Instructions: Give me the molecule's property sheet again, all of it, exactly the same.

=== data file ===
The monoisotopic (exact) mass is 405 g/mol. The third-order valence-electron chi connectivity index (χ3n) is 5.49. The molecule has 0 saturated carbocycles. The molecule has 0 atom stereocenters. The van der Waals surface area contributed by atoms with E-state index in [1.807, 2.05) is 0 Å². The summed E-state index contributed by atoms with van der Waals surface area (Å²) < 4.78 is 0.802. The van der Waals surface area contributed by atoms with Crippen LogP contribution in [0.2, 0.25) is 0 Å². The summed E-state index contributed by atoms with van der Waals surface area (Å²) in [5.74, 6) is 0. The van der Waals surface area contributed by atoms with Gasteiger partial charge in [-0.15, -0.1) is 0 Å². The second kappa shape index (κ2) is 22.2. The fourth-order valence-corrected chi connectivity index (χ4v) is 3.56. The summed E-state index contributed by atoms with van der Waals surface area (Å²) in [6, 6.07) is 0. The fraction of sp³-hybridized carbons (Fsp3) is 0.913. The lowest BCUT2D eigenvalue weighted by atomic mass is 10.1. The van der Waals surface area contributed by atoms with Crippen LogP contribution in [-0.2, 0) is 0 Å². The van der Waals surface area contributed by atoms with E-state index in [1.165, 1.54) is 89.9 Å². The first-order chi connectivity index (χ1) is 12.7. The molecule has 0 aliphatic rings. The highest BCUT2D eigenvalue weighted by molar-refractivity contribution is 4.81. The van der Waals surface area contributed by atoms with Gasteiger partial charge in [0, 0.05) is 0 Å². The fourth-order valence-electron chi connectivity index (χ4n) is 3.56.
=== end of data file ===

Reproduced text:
The monoisotopic (exact) mass is 405 g/mol. The third-order valence-electron chi connectivity index (χ3n) is 5.49. The molecule has 0 saturated carbocycles. The molecule has 0 atom stereocenters. The van der Waals surface area contributed by atoms with E-state index in [1.807, 2.05) is 0 Å². The summed E-state index contributed by atoms with van der Waals surface area (Å²) < 4.78 is 0.802. The van der Waals surface area contributed by atoms with Crippen LogP contribution in [0.2, 0.25) is 0 Å². The summed E-state index contributed by atoms with van der Waals surface area (Å²) in [5.74, 6) is 0. The van der Waals surface area contributed by atoms with Gasteiger partial charge in [-0.15, -0.1) is 0 Å². The second kappa shape index (κ2) is 22.2. The fourth-order valence-corrected chi connectivity index (χ4v) is 3.56. The summed E-state index contributed by atoms with van der Waals surface area (Å²) in [6, 6.07) is 0. The fraction of sp³-hybridized carbons (Fsp3) is 0.913. The lowest BCUT2D eigenvalue weighted by atomic mass is 10.1. The van der Waals surface area contributed by atoms with Crippen LogP contribution in [-0.2, 0) is 0 Å². The van der Waals surface area contributed by atoms with E-state index in [1.165, 1.54) is 89.9 Å². The first-order chi connectivity index (χ1) is 12.7. The molecule has 0 aliphatic rings. The highest BCUT2D eigenvalue weighted by molar-refractivity contribution is 4.81. The van der Waals surface area contributed by atoms with Gasteiger partial charge in [0, 0.05) is 0 Å². The fourth-order valence-electron chi connectivity index (χ4n) is 3.56.